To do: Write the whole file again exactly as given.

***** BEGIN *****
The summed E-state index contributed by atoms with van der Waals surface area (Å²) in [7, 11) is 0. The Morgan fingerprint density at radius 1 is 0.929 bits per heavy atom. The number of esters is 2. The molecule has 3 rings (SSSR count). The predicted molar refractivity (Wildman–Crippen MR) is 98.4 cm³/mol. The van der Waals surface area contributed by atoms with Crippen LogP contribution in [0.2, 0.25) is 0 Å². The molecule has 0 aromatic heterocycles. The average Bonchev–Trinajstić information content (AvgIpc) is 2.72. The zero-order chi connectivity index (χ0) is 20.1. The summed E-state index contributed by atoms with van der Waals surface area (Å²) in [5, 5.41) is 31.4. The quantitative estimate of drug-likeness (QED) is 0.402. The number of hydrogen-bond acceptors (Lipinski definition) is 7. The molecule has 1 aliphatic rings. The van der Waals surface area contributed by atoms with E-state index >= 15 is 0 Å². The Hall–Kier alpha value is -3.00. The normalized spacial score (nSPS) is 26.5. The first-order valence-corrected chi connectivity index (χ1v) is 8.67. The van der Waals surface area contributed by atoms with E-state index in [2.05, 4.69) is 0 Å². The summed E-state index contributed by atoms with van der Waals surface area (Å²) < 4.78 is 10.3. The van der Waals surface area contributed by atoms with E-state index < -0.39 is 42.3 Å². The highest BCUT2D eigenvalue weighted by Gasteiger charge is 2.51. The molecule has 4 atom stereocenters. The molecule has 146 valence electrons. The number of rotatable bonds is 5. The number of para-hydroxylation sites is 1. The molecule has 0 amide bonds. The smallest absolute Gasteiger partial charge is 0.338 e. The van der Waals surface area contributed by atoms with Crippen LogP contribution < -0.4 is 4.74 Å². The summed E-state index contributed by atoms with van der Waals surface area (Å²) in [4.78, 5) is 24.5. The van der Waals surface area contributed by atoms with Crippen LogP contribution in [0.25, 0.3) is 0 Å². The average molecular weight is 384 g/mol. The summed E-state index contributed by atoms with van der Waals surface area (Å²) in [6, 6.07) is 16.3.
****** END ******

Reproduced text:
The summed E-state index contributed by atoms with van der Waals surface area (Å²) in [7, 11) is 0. The Morgan fingerprint density at radius 1 is 0.929 bits per heavy atom. The number of esters is 2. The molecule has 3 rings (SSSR count). The predicted molar refractivity (Wildman–Crippen MR) is 98.4 cm³/mol. The van der Waals surface area contributed by atoms with Crippen LogP contribution in [0.2, 0.25) is 0 Å². The molecule has 0 aromatic heterocycles. The average Bonchev–Trinajstić information content (AvgIpc) is 2.72. The zero-order chi connectivity index (χ0) is 20.1. The summed E-state index contributed by atoms with van der Waals surface area (Å²) in [5, 5.41) is 31.4. The quantitative estimate of drug-likeness (QED) is 0.402. The number of hydrogen-bond acceptors (Lipinski definition) is 7. The molecule has 1 aliphatic rings. The van der Waals surface area contributed by atoms with E-state index >= 15 is 0 Å². The Hall–Kier alpha value is -3.00. The normalized spacial score (nSPS) is 26.5. The first-order valence-corrected chi connectivity index (χ1v) is 8.67. The van der Waals surface area contributed by atoms with E-state index in [2.05, 4.69) is 0 Å². The summed E-state index contributed by atoms with van der Waals surface area (Å²) < 4.78 is 10.3. The van der Waals surface area contributed by atoms with E-state index < -0.39 is 42.3 Å². The highest BCUT2D eigenvalue weighted by Gasteiger charge is 2.51. The molecule has 4 atom stereocenters. The molecule has 146 valence electrons. The number of rotatable bonds is 5. The number of para-hydroxylation sites is 1. The molecule has 0 amide bonds. The smallest absolute Gasteiger partial charge is 0.338 e. The van der Waals surface area contributed by atoms with Crippen LogP contribution < -0.4 is 4.74 Å². The summed E-state index contributed by atoms with van der Waals surface area (Å²) in [4.78, 5) is 24.5. The van der Waals surface area contributed by atoms with Crippen LogP contribution in [0.25, 0.3) is 0 Å². The average molecular weight is 384 g/mol. The summed E-state index contributed by atoms with van der Waals surface area (Å²) in [6, 6.07) is 16.3.